Is the performance review dead? In a modern office environment, the traditional path of ranking employee performance no longer fits, and yet far too many companies are still playing with an obsolete set of rules.
99% of companies use yearly or twice-yearly performance reviews
About 60% of HR executives grade their performance appraisal systems a C or below
Two-thirds of performance reviews had zero or negative effects on employee performance post-feedback
Clearly, what the majority of companies are doing to rank employee performance is not working. To really have an effective performance strategy, there are four useless features of traditional performance appraisals that must be ditched or amended.
The Yearly Review
If you’re not working in regular feedback into your company culture, you’re doing it wrong. Imagine for a second a mother only gives feedback to her children (or spouse!) once a year — you need to be working harder in your math class, you should help more with the chores. How effective would that be? Why are we still doing it this way in companies?
A feedback-rich culture can address problem behaviors or reward exceptional performance as it happens. This can remove some resentment for letting an easily fixed issue linger for months and eliminate surprises.
The Five-Point System
Reducing a year’s worth of work to a value from one to five is degrading, for one, and nearly impossible, for two. In fact, according to Forbes, this rating system encourages a fight-or-flight response — meaning most employees will get defensive. This is the exact opposite response you want in reviewing performance.
In addition, Forbes has discussed how the one-through-five ranking incentivizes high performers to leave the company. Middle-of-the-pack performers, meanwhile, are not incentivized to work harder based on the Bell Curve bonus structure. Again, a culture focused on feedback and employee recognition can take employee performance out of these stifling number ranks.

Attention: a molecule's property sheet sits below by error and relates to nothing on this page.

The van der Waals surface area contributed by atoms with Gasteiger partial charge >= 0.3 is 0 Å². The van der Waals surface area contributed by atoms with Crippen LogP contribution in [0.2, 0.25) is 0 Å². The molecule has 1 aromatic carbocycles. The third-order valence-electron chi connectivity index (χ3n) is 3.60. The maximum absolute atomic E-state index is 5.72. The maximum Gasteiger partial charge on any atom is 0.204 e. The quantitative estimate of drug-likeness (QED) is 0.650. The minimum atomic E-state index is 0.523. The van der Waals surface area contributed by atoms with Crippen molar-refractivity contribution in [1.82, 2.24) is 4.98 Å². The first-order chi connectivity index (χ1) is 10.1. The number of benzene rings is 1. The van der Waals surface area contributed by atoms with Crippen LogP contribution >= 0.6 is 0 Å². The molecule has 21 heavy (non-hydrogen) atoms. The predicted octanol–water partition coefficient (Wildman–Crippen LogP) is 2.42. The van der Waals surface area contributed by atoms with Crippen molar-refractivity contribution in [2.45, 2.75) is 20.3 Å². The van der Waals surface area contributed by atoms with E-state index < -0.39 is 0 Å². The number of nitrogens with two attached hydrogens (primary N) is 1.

The One-Sided Approach
Traditional reviews are not only one-sided — manager to employee — but from only one person. This can result in a highly subjective review and, perhaps even worse, employee resentment. In the modern office, some managers do not even work daily with every employee. For that reason, many companies are trading the one-sided approach for a team-based feedback system.
According to LinkedIn, this idea is called "social performance management," and it uses an employee’s direct contacts and teammates to review performance. This way, not only are the appraisals two-sided, but they also come from several different people to avoid bias.
The One-Size-Fits-All Rule
No two employees operate the exact same way. And so to judge performance on the exact same scale seems both inefficient and unfair. Often in this system, pleasing your manager becomes more important than using your skills to perform well. Even further, how can a sales employee be ranked in the exact same rubric as an editor, for example?
As more and more companies are hiring employees based on their cultural fit and increasing on-the-job training, it becomes far more apparent that traditional photocopied checklists for each employee are becoming obsolete. Instead, focus on individual employee goals.
As the office environment changes, so do employees — and so too mustchange the way we review their performance. Building a feedback-rich culture can eliminate some of the most outdated aspects of performance reviews.